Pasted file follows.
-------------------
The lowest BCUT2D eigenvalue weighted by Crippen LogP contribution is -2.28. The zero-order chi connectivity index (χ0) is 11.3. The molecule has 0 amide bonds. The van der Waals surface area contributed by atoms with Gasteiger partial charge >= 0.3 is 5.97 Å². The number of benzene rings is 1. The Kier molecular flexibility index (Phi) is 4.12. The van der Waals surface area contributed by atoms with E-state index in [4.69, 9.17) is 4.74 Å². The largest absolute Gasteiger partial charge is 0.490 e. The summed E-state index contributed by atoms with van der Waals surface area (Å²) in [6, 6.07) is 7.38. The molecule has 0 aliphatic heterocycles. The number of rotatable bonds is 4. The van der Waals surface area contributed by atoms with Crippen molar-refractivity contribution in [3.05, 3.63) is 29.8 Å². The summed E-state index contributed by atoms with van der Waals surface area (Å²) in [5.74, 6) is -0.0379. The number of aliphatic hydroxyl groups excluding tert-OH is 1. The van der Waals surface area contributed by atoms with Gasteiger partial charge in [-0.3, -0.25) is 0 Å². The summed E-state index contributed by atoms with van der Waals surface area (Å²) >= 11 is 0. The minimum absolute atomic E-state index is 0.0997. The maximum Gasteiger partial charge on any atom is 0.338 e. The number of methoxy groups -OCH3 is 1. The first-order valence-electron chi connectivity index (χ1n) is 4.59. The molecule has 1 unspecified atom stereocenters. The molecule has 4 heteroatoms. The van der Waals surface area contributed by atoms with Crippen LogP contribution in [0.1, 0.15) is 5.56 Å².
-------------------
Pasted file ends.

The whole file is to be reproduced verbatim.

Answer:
The lowest BCUT2D eigenvalue weighted by Crippen LogP contribution is -2.28. The zero-order chi connectivity index (χ0) is 11.3. The molecule has 0 amide bonds. The van der Waals surface area contributed by atoms with Gasteiger partial charge >= 0.3 is 5.97 Å². The number of benzene rings is 1. The Kier molecular flexibility index (Phi) is 4.12. The van der Waals surface area contributed by atoms with E-state index in [4.69, 9.17) is 4.74 Å². The largest absolute Gasteiger partial charge is 0.490 e. The summed E-state index contributed by atoms with van der Waals surface area (Å²) in [6, 6.07) is 7.38. The molecule has 0 aliphatic heterocycles. The number of rotatable bonds is 4. The van der Waals surface area contributed by atoms with Crippen molar-refractivity contribution in [3.05, 3.63) is 29.8 Å². The summed E-state index contributed by atoms with van der Waals surface area (Å²) in [5.74, 6) is -0.0379. The number of aliphatic hydroxyl groups excluding tert-OH is 1. The van der Waals surface area contributed by atoms with Gasteiger partial charge in [-0.3, -0.25) is 0 Å². The summed E-state index contributed by atoms with van der Waals surface area (Å²) >= 11 is 0. The minimum absolute atomic E-state index is 0.0997. The maximum Gasteiger partial charge on any atom is 0.338 e. The number of methoxy groups -OCH3 is 1. The first-order valence-electron chi connectivity index (χ1n) is 4.59. The molecule has 1 unspecified atom stereocenters. The molecule has 4 heteroatoms. The van der Waals surface area contributed by atoms with Crippen LogP contribution in [0.1, 0.15) is 5.56 Å².